In 1986, the Metro station was given its present name: Gallery Place-Chinatown. The city constructed the Wah Luck House apartments at 6th and H Streets, NW, to accommodate the displaced residents in 1982. Designed by architect Alfred Liu, the apartment building introduced modern Chinese design motifs due to the red-paneled balconies. The MCI Center was completed in 1997 (renamed Verizon Center in 2006). After the construction of the Verizon Center, Asian Week said in 2000 that the neighborhood "barely" remains.

Map of Washington, D.C., with Chinatown highlighted in red

Businesses Along with the development of the Verizon Center, historic buildings, mainly along the west side of 7th Street, were renovated and tenanted, primarily with nationally-known brand shops and dining establishments. Within a short time, a significant mixed-use office-residential-retail development on the southeast corner of 7th and H streets commenced construction. These developments, which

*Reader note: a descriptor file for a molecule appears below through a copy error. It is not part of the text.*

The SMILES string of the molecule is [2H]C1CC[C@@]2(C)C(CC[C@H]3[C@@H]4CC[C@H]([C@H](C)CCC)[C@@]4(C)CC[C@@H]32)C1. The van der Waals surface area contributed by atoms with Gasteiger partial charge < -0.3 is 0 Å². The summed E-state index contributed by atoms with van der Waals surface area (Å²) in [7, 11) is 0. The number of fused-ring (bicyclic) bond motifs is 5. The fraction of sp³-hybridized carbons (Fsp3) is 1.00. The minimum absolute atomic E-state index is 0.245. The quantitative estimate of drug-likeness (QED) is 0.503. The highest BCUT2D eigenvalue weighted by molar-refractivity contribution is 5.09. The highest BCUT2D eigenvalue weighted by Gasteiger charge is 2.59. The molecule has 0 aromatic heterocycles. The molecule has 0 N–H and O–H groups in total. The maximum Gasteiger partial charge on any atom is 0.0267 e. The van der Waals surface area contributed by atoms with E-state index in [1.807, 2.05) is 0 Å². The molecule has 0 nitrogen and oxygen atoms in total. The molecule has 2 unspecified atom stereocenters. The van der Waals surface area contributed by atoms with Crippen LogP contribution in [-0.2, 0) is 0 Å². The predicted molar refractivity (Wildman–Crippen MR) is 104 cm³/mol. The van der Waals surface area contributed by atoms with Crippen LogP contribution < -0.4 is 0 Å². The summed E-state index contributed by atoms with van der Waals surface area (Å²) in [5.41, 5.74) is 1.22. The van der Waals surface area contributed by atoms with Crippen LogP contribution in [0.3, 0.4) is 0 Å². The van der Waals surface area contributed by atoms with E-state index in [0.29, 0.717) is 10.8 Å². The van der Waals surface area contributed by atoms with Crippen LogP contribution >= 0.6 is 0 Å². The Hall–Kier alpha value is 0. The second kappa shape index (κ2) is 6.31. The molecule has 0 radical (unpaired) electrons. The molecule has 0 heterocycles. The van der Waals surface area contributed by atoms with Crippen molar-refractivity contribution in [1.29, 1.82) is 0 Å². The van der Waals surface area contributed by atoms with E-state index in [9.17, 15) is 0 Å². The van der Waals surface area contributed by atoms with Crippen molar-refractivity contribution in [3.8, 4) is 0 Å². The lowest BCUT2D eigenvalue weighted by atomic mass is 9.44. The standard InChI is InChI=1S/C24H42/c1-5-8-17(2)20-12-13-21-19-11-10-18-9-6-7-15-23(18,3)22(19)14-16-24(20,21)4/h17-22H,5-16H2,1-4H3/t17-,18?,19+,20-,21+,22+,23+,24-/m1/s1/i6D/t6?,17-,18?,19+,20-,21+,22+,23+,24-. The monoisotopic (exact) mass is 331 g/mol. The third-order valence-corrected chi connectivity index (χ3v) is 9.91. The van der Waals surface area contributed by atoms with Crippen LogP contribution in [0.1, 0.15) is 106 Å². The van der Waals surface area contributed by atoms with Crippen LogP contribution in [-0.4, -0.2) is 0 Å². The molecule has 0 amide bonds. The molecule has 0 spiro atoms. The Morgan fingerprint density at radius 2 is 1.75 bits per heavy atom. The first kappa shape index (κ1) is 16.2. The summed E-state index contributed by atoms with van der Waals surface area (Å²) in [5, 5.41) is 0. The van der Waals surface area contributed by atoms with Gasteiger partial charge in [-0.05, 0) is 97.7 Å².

The 700 block of H Street, N.W., in Chinatown. Built in the late 19th-century for residential purposes, the commercial buildings are designated as contributing properties to the Downtown Historic District, listed on the National Register of Historic Places in 2001.

included restaurants, shops, a cinema, and a bowling alley, together with the Verizon Center, transformed the area into a bustling scene for nightlife, shopping, and entertainment. An anomoly is that most of the businesses are no longer representative of Chinatown, yet due to a city requirement to post all identifying signage in Chinese characters even national chains -- Starbucks, Hooters, Ruby Tuesdays, Ann Taylor, Urban Outfitters, Bed Bath and Beyond, and Legal Sea Foods -- hang their names in Chinese outside their stores. Chinatown has become home to many high-growth technology companies, such as Blackboard, Blue State Digital, and The Knowland Group.